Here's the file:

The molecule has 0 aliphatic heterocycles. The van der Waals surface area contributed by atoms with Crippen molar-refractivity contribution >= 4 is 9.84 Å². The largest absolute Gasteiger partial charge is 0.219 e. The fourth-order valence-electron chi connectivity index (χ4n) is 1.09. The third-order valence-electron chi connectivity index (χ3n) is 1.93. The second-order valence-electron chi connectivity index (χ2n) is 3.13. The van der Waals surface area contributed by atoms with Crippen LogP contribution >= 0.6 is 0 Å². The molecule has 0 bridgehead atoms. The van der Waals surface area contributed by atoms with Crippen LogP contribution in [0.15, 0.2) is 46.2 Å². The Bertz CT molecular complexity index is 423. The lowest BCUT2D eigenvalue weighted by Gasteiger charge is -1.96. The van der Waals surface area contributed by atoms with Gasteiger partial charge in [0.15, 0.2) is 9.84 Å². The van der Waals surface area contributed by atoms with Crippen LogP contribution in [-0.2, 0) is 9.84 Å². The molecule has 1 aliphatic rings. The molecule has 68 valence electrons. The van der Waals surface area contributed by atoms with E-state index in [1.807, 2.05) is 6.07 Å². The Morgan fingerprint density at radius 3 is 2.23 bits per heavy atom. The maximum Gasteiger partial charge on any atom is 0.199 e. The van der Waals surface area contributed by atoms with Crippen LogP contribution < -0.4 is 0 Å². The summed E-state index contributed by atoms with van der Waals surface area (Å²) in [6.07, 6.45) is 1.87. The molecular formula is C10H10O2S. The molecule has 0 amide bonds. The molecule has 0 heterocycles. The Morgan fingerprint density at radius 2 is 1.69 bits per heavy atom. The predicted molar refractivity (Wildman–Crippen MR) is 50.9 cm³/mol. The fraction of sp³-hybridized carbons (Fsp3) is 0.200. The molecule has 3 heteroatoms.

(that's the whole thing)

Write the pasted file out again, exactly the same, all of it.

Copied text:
The molecule has 0 aliphatic heterocycles. The van der Waals surface area contributed by atoms with Crippen molar-refractivity contribution >= 4 is 9.84 Å². The largest absolute Gasteiger partial charge is 0.219 e. The fourth-order valence-electron chi connectivity index (χ4n) is 1.09. The third-order valence-electron chi connectivity index (χ3n) is 1.93. The second-order valence-electron chi connectivity index (χ2n) is 3.13. The van der Waals surface area contributed by atoms with Crippen LogP contribution >= 0.6 is 0 Å². The molecule has 0 bridgehead atoms. The van der Waals surface area contributed by atoms with Crippen LogP contribution in [0.15, 0.2) is 46.2 Å². The Bertz CT molecular complexity index is 423. The lowest BCUT2D eigenvalue weighted by Gasteiger charge is -1.96. The van der Waals surface area contributed by atoms with Gasteiger partial charge in [0.15, 0.2) is 9.84 Å². The van der Waals surface area contributed by atoms with Crippen LogP contribution in [-0.2, 0) is 9.84 Å². The molecule has 1 aliphatic rings. The molecule has 68 valence electrons. The van der Waals surface area contributed by atoms with E-state index in [1.807, 2.05) is 6.07 Å². The Morgan fingerprint density at radius 3 is 2.23 bits per heavy atom. The maximum Gasteiger partial charge on any atom is 0.199 e. The van der Waals surface area contributed by atoms with Crippen LogP contribution < -0.4 is 0 Å². The summed E-state index contributed by atoms with van der Waals surface area (Å²) in [6.07, 6.45) is 1.87. The molecular formula is C10H10O2S. The molecule has 0 amide bonds. The molecule has 0 heterocycles. The Morgan fingerprint density at radius 2 is 1.69 bits per heavy atom. The predicted molar refractivity (Wildman–Crippen MR) is 50.9 cm³/mol. The fraction of sp³-hybridized carbons (Fsp3) is 0.200. The molecule has 3 heteroatoms.